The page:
Many years ago I participated in the first Alternate Reality Game (ARG). It was created to market the Spielberg film A.I. The entrance points were clues hidden in trailers and posters that led to web searches or phone numbers. It went on for months in the spring and summer of 2001, and players from all over the world collaborated online to uncover the story and solve a mystery. It didn’t just take place on the internet, though—there were meetups, staged within the world of the game, and phone calls with actual actors in character. It was as though the entire world had become a video game, and we were dropped into it, trying to solve whatever puzzle was in front of us in order to open up a path to the next piece of the story. I remember thinking—this is theatre. This is a performance that completely immerses the audience. This was theatre that I wanted to create.
It was ten years before I had another experience like this—when I attended Sleep No More in 2011. In the years since the British theatre company Punchdrunk opened this show in the United States, it has become a huge New York City attraction, selling out nearly every performance to an audience of about four hundred people each night, and triggering a discussion about the “gamification” of theatre. The term “gamification” refers to using game mechanics in non-game situations. Many believe that understanding what draws people to games can be used to draw in audiences that might not attend traditional theatre.
Sleep No More is an adaptation of Macbeth staged across six floors of a warehouse. Audience members are masked and, after being told “fortune favors the bold,” left to wander at will throughout the space. They aren’t supposed to talk throughout the piece, or remove their masks. They may encounter an actor and choose to follow her and see part of her story, or they may wander elsewhere and explore the well-designed environment. Audience members are encouraged to open drawers, flip through books, and read letters they find. Occasionally, performers will interact with members of the audience and even pull them aside for “secret” scenes. For me, it was a haunting experience, unlike any other theatre I had seen.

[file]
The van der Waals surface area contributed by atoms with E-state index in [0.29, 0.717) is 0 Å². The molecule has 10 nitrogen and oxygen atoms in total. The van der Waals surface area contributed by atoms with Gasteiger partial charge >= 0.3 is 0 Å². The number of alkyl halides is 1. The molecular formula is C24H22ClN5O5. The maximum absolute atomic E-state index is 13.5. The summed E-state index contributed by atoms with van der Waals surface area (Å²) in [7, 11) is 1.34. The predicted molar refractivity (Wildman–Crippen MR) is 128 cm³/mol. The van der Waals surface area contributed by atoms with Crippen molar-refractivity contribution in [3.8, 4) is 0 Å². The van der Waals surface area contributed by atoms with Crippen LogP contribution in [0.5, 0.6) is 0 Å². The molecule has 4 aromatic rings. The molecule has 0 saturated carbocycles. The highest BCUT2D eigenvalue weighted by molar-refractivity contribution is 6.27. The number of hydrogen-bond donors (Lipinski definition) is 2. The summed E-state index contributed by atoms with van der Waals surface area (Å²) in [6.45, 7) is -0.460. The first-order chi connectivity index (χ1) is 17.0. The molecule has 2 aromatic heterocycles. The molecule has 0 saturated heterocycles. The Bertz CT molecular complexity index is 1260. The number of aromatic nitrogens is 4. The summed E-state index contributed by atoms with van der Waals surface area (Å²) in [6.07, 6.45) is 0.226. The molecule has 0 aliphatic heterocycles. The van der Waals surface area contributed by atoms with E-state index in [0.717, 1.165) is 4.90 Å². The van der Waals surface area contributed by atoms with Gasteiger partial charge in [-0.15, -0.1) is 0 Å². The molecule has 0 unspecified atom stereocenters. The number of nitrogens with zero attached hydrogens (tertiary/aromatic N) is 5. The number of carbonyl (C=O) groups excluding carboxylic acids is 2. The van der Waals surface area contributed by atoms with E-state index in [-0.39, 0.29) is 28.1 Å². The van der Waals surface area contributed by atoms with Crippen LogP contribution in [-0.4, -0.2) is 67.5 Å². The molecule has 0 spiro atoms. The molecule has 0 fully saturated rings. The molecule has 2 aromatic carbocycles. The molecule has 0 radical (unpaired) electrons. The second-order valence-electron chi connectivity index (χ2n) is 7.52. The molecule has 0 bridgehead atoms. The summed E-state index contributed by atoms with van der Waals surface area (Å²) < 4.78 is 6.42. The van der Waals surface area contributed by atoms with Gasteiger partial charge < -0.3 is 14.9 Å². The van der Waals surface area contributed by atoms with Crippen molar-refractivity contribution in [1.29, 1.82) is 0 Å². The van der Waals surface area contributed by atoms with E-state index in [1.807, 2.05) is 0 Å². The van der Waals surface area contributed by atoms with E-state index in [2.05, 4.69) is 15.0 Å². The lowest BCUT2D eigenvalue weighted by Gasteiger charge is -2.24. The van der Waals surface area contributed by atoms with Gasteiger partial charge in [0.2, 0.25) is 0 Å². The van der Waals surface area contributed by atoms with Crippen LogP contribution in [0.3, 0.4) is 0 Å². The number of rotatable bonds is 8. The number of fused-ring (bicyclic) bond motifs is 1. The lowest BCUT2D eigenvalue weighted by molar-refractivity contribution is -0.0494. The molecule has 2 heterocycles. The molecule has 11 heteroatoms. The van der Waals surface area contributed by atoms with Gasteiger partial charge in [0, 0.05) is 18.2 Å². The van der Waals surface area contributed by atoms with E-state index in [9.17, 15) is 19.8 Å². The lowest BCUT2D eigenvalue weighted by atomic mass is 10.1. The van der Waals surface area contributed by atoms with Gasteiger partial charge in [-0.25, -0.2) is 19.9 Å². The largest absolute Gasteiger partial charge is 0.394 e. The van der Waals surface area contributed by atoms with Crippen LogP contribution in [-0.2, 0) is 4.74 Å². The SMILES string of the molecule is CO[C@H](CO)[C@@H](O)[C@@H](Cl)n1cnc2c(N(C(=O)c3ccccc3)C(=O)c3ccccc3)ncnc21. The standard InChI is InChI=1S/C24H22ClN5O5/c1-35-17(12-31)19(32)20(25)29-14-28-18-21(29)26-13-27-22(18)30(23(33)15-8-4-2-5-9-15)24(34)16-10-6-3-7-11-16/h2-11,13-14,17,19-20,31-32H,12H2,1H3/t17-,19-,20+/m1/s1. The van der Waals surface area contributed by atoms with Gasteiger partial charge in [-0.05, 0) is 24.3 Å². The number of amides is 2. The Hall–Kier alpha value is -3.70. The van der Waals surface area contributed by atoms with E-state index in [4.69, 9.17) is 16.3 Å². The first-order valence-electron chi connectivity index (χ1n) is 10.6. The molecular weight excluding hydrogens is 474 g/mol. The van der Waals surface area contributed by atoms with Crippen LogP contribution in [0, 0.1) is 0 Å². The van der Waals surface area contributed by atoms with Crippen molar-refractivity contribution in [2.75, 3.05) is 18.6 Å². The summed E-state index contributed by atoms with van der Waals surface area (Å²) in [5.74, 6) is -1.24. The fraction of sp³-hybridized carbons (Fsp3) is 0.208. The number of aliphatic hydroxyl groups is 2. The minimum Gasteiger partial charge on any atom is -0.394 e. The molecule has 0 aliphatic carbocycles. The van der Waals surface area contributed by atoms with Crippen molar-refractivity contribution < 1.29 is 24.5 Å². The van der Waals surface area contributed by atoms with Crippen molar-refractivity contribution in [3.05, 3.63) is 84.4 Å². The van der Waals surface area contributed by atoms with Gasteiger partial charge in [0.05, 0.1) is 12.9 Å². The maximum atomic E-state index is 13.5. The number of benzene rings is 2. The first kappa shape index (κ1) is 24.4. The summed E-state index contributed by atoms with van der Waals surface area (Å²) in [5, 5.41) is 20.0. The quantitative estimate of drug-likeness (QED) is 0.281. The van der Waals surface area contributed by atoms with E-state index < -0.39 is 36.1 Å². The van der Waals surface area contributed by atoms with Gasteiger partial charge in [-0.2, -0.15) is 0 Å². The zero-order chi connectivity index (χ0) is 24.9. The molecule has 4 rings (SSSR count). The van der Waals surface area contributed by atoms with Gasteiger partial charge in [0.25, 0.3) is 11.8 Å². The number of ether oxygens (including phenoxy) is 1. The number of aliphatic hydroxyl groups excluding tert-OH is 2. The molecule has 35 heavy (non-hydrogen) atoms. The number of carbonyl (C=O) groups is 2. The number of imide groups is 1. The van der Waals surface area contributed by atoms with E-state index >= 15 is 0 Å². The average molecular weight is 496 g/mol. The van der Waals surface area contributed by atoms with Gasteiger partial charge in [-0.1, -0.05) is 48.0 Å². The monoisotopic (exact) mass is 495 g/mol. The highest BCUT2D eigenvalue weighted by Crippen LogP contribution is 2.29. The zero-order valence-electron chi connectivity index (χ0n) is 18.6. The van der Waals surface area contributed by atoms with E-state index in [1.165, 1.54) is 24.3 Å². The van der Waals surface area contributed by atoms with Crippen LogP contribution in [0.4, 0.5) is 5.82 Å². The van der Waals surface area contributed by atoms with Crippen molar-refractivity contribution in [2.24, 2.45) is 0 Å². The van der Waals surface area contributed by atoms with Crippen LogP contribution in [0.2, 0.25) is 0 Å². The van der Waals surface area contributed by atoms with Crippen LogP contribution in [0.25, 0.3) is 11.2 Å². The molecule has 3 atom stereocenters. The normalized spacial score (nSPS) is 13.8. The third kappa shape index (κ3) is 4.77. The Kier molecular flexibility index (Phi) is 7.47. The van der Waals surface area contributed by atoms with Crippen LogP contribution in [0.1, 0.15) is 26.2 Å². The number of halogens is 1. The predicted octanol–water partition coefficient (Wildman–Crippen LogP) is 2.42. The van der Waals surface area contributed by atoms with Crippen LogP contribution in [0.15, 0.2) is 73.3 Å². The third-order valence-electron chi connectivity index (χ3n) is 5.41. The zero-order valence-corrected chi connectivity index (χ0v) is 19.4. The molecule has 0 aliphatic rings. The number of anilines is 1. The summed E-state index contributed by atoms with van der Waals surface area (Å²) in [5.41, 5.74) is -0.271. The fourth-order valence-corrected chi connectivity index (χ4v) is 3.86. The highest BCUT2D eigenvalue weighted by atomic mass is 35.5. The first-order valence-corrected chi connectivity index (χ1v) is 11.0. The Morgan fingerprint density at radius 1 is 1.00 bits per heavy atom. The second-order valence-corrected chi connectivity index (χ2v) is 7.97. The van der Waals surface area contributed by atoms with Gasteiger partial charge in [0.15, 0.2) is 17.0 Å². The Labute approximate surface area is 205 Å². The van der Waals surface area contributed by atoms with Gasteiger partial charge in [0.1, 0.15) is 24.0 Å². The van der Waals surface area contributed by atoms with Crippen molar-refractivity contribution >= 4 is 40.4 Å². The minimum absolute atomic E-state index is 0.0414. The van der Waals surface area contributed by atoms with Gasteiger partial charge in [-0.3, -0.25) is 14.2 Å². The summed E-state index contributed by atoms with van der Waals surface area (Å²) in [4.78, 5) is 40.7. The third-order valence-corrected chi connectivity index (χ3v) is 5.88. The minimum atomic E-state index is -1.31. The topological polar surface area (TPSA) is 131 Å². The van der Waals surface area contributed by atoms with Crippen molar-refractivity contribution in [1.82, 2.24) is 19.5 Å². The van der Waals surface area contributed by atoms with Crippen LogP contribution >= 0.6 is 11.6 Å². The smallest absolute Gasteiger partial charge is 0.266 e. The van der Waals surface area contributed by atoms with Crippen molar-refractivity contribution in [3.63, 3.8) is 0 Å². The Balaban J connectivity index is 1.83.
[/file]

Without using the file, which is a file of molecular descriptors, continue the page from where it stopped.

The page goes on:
But what happens when an audience is removed from passively viewing a play and turned into a group of first-person players in a game? I contend there’s a difference in the behavior of gamers inside a video game and theatregoers watching a play. Both are valid ways to experience Sleep No More, but attending Sleep No More as a gamer can overshadow and disrupt audiences who have come to experience a play. Gamers are trying to achieve an objective, and Sleep No More has created a theatre experience that lends itself well to planning approaches and achieving goals. Many people see the show more than once. Some repeat attendees are intent on “collecting” scenes they missed on previous visits. Others are determined to receive an invitation into Hecate’s lair. A few become aggressive in an effort to attain their goals, getting physical with other audience members or even actors. Having objectives doesn’t have to be detrimental to the creation and appreciation of art, but it does sometimes result in unexpected consequences. It’s a little like playing a game with a friend who has beaten it several times—the friend knows where to go and what to do to trigger events, and some of the mystery and discovery are lost on the newbie as a result. Are we creating gamified theatre at the expense of the artistic experience at its core? If immersive theatre is going to become a sustainable part of the theatre ecosystem, we need to find ways to create an experience for the audience that allows everyone to enjoy the work as art.